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Surrogate sisters: Mother’s Day gives Erika Ellis a chance to celebrate two siblings who helped her create a family

UPDATED: Sun., May 10, 2020

Erika Ellis will celebrate Mother’s Day this year with four children at home. And, while celebrating motherhood, she’ll also honor sisterhood.

Because for Ellis, a Spokane pediatric physical therapist, her sisters played a big role in creating the family she has now. They supported her as she experienced miscarriages, an ectopic pregnancy and the loss of her twins, born at 22 weeks gestation. They helped care for her older two – 3 1/2-year-old Kai and 2 1/2-year-old Evie, both adopted from foster care – as she was on bed rest or being rushed to an emergency room for pregnancy-related bleeding. And two of them helped her by doing the thing her body couldn’t: carrying a baby to term.

First, Krista Cumberland, of Spokane, gave birth to Arlo on Aug. 13. And on Feb. 29 – leap day – Andrea Ortiz, of Whittier, California, delivered Ada.

“I’m so excited to tell all of my kids how all of them got here,” Ellis said. “None of them came from my belly – that’s a cool connection they’ll all have.”

Fostering connections

Ellis and her sisters grew up in Shoreline, north of Seattle. She moved to Spokane to attend Whitworth University, where she met Scott Ellis when he was a TA for one of her classes. The two married in 2010.

For the first few years of their married life, they took advantage of not having kids, said Scott Ellis, 38, who works in digital advertising for Strategy Labs. They traveled internationally and had lots of adventures. The decision to start a family was a gradual one, but as they became more intentional about trying to have children, it wasn’t “as easy or automatic as we thought it would be,” he said.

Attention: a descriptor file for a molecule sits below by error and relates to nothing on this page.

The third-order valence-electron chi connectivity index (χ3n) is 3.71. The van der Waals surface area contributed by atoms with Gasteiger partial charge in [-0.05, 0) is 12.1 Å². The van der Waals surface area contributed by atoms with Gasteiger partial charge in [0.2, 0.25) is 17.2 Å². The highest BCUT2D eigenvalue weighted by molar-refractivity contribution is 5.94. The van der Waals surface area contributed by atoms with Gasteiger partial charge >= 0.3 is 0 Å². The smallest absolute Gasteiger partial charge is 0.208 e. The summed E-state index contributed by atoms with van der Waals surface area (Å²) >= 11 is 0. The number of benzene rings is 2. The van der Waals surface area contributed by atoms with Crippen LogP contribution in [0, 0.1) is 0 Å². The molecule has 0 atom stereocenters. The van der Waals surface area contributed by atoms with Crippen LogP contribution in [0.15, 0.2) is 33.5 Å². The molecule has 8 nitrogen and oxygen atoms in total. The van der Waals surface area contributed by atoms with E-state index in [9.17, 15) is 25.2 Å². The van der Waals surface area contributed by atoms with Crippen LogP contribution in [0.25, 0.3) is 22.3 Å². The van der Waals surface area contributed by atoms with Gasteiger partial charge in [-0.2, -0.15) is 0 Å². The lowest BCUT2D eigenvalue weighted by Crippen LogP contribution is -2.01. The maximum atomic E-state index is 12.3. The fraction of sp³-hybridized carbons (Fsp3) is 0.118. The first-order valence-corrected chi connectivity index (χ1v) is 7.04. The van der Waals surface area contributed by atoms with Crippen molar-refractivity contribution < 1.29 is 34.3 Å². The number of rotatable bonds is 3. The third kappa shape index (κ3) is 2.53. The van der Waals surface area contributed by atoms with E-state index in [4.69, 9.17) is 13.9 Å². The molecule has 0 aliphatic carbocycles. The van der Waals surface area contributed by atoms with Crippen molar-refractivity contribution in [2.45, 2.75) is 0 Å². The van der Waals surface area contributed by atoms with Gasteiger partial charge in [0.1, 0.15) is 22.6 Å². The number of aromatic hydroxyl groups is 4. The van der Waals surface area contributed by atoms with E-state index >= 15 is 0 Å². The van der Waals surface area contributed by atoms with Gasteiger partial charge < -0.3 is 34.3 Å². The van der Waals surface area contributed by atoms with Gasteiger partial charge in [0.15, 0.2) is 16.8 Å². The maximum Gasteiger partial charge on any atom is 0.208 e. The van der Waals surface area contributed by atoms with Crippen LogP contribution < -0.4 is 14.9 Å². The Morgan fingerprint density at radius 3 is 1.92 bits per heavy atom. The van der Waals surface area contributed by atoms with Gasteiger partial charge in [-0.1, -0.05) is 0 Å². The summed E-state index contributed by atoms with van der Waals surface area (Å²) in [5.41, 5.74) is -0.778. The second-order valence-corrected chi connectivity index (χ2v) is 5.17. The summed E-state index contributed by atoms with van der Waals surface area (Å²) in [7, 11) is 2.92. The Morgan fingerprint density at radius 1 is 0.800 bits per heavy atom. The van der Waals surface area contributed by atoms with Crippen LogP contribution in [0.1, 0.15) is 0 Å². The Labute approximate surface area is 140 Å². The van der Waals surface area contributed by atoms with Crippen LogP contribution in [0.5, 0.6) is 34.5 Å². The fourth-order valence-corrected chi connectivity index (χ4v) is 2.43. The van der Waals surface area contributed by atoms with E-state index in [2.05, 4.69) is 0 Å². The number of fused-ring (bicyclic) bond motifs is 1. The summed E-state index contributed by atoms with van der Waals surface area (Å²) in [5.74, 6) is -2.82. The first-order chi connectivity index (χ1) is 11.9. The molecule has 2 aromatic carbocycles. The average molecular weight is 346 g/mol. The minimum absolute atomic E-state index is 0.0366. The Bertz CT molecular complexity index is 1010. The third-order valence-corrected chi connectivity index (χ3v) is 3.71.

The Ellises have friends who’ve fostered children, which inspired them to look into becoming foster parents themselves. Then they learned that one of Erika Ellis’ patients would need a home.

Kai has a heart defect, tricuspid atresia and spent his first eight months at Sacred Heart Children’s Hospital. Ellis had known him since birth, first working with him at the hospital, then as an outpatient. His defect means the right side of his heart doesn’t function, and his blood oxygen levels are low. Two or three decades ago, a child born with the same defect would have died after a week, Ellis said. Now there’s a series of three surgeries on the major vessels around the heart that will improve blood oxygen levels.

It was after Kai’s second surgery that Ellis learned he would be placed in foster care. His mother was a teenager with no support system, and the caseworkers decided it wasn’t safe to release him into her care. Ellis is sympathetic.

“It’s really stressful having a medically fragile kid,” she said. “It’s hard.”

She had already lost a few pregnancies, and she and her husband put a lot of thought into what it would mean to bring home a child with medical issues like Kai’s. They went to Europe, where they walked the Camino de Santiago, a pilgrimage route in northern Spain, and hiked the Tour du Mont Blanc in the Alps.